Indianapolis Star FTW?

The Star reported yesterday on this issue of idled train boxcars clogging up the nearby town of Greencastle. It’s a crummy situation, and it’s a shame that the townsfolk have to deal with this manifestation of bad economic times.

The other thing that is shameful about this story is that it was front page news in the Wall Street Journal nine days earlier. How did it happen that the national paper scooped the local paper by over a week, with a story twice as long? Why did the Star bother to try at this point?

I’ll chime in on the recent discussion about the hole that the news media is in. Lately, Colorado’s Rocky Mountain News closing has been a pretty big story. Lots of other papers are bankrupt or for sale. People on the internet are latching onto anecdotes of how the traditional news media industry is not adapting well to changing times.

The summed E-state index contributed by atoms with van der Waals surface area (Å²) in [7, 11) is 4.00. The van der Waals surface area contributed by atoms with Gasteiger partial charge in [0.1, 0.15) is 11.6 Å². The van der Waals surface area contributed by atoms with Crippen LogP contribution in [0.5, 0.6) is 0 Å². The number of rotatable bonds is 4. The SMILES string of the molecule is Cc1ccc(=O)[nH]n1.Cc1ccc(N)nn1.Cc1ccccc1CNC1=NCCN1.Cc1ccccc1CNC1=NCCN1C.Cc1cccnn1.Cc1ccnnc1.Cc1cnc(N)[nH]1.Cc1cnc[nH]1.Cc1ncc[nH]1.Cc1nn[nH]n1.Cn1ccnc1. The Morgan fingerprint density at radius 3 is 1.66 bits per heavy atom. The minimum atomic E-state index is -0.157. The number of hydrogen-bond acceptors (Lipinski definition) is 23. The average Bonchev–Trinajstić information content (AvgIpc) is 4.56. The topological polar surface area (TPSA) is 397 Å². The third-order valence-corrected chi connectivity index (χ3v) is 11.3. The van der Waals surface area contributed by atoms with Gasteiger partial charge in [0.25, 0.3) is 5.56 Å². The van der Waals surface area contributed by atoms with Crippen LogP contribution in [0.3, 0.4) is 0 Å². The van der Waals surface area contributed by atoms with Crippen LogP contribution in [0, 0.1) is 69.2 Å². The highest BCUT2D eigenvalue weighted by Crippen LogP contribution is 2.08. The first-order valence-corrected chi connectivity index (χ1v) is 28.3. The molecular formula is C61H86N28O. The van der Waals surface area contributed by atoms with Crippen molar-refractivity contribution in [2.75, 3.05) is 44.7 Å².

One thing that quality news outfits have going for them that they need to figure out how to leverage better is editing, as eluded to by Dan Schorr of NPR. Maybe this explains the explosion of talk and opinion out there, because people crave commentary and analysis as much as they want facts, which have been commoditized by technology.

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